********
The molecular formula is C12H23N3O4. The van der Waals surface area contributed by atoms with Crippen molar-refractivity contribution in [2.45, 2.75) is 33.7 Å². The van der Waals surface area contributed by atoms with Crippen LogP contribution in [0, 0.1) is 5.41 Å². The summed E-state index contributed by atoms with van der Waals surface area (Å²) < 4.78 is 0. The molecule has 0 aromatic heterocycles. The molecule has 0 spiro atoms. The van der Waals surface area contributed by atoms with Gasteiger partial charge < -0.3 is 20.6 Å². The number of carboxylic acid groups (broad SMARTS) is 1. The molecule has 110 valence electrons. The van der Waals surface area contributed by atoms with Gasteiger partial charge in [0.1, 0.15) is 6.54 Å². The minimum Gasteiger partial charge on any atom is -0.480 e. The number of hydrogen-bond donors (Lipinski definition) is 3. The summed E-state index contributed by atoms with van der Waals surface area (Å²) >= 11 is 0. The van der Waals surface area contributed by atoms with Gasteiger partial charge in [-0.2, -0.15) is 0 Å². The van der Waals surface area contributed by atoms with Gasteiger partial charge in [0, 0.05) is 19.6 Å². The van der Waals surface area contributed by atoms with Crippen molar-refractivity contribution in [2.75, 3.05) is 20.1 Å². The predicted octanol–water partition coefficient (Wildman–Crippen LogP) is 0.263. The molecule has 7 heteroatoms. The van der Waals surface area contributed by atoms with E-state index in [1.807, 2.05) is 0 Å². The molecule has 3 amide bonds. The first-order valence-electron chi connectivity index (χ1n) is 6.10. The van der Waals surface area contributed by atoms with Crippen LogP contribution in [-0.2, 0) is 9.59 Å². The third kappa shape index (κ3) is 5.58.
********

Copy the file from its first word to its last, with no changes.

The molecular formula is C12H23N3O4. The van der Waals surface area contributed by atoms with Crippen molar-refractivity contribution in [2.45, 2.75) is 33.7 Å². The van der Waals surface area contributed by atoms with Crippen LogP contribution in [0, 0.1) is 5.41 Å². The summed E-state index contributed by atoms with van der Waals surface area (Å²) < 4.78 is 0. The molecule has 0 aromatic heterocycles. The molecule has 0 spiro atoms. The van der Waals surface area contributed by atoms with Gasteiger partial charge < -0.3 is 20.6 Å². The number of carboxylic acid groups (broad SMARTS) is 1. The molecule has 110 valence electrons. The van der Waals surface area contributed by atoms with Gasteiger partial charge in [0.1, 0.15) is 6.54 Å². The minimum Gasteiger partial charge on any atom is -0.480 e. The number of hydrogen-bond donors (Lipinski definition) is 3. The summed E-state index contributed by atoms with van der Waals surface area (Å²) >= 11 is 0. The van der Waals surface area contributed by atoms with Gasteiger partial charge in [-0.2, -0.15) is 0 Å². The van der Waals surface area contributed by atoms with Gasteiger partial charge in [0, 0.05) is 19.6 Å². The van der Waals surface area contributed by atoms with Crippen molar-refractivity contribution in [2.75, 3.05) is 20.1 Å². The predicted octanol–water partition coefficient (Wildman–Crippen LogP) is 0.263. The molecule has 7 heteroatoms. The van der Waals surface area contributed by atoms with E-state index in [1.807, 2.05) is 0 Å². The molecule has 3 amide bonds. The first-order valence-electron chi connectivity index (χ1n) is 6.10. The van der Waals surface area contributed by atoms with Crippen LogP contribution in [-0.2, 0) is 9.59 Å². The third kappa shape index (κ3) is 5.58.